How to Write a Scientific Paper
Plain talk on what your professor wants
It's 2 a.m., and you've finally finished writing your scientific paper. Your bed is calling to you, luring you to enjoy a few hours rest after all of that hard work. But a second voice is speaking as well, and it is saying, "You're going to receive the same mediocre grade you always receive. Come on, keep working. Make it better." Now you're torn. You'd like to improve your scientific paper and lab report writing but you don't know how, so you're tempted to just hit the sack. You've heard professors describe excellent scientific papers using such amorphous descriptors as "it sparkles," "lovely voice," and "flows beautifully," but what do those things mean in plain English? Read on to get the inside scoop from our scientific editing experts.
Organization requires a clear thesis
Your thesis statement is the starting point of a well-organized scientific paper. Everything that "flows" has a beginning, and your paper can't "flow" if you don't tell the reader what the paper is about and where it's headed. The thesis generally appears toward the end of the introduction and serves as a beacon to direct the reader into the dark abyss of what follows. When your professor knows where you're headed, it's easier for him or her to pick up on the arguments you present.
Reread what you've written and ask yourself: What was I trying to prove? What points did I make? Does my thesis give the reader a map of what I'm setting out to do? If you can't answer these questions, chances are your professor will be equally stumped regarding your intentions.
Mixing up the evidence and the analysis
Whether you're writing a scientific paper on alternative energy or molecular biology, you're bound to have a mix of fact and commentary. Finding the right ratio is essential to writing a scientific paper that meets your professor's standards. In the humanities, great essays usually have two or more sentences of analysis for every sentence of fact. If you're writing a paper for the social sciences, invert this ratio and include twice as much fact as analysis. In the sciences, there is generally little personal analysis, but your professor may direct you to do otherwise. Is this a hard and fast rule? No. It's a general editing guideline that will help teach you how to write an essay.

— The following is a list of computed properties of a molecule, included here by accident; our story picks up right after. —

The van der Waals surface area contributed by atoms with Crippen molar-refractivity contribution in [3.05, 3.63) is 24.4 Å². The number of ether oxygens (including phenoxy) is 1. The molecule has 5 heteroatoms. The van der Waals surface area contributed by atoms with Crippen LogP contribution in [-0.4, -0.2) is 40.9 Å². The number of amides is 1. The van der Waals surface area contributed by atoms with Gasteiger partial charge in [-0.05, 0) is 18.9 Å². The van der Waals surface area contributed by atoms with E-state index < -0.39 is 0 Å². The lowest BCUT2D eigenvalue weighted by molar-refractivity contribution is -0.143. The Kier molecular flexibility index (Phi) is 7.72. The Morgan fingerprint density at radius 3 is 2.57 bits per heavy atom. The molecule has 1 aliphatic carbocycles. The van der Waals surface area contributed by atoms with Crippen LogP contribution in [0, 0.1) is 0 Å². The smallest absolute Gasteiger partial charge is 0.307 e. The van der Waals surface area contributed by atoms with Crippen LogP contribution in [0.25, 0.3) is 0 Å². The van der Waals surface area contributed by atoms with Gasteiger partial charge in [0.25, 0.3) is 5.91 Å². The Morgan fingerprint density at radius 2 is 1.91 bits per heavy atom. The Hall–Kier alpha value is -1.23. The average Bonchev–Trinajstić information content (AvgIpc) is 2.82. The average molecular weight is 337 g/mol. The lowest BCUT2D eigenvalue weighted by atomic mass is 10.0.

For detailed tips and tricks, consider taking our online essay writing course today.
Syntax: Clarifying your point
Syntax is a fancy word that deals less with what you say and more with how you say it. Most scientific papers suffer from a glut of unnecessary words. If you want your paper to ring true with the professor, don't slow him down with linguistic speed bumps: avoid wordiness!
Here's an example of a wordy sentence:
It has come to this researcher's attention that the results of this experiment are inconclusive, thus calling for the need for further investigation and more detailed, rigorous testing of the study's hypothesis.
Here's a revised version:
Additional study is needed to verify this hypothesis.
The second version contains 24 fewer words while making the same point. Reread your paper and try to cut at least five words from each sentence (more if you can). Pay particular attention to short words, such as the, of, as, and a, as well as weak verbs, such as make, do, has, and want. Nine times out of ten, there are better choices.
Another aspect of syntax involves the types of sentences you write: long versus short; simple versus compound; and subject opener versus non-subject opener (in the former, the first word/phrase is the subject of the sentence, while in the latter, the first word/phrase is a clause). Include a variety of sentences in your paper to maintain the reader's interest. Whenever possible, avoid having more than two of the same type of sentence in a row.
Expand your vocabulary
This is also known as diction or word choice. Using the right word at the right time is always impressive. You must be careful, however, to pick an appropriate word. Consider these synonyms for happy: content, glad, pleased, cheerful, delighted, exultant, ecstatic, and blissful. While the word blissful sounds better than pleased, the two aren't interchangeable; they simply do not have the same connotation, that is, each word carries a different emotional charge. Also, remember that more syllables are not inherently better. The student who wrote about the "benevolent doughnut" amused the instructor but still earned a poor grade.
The editing process is never over
Remember that there is no such thing as a final draft, only the version that exists when the deadline arrives. Don't go to sleep just yet. You can improve your writing if you focus on these core elements of a great scientific paper. Can't keep your eyes open for another minute? Then submit your paper to one of our essay editors for a professional opinion 24/7.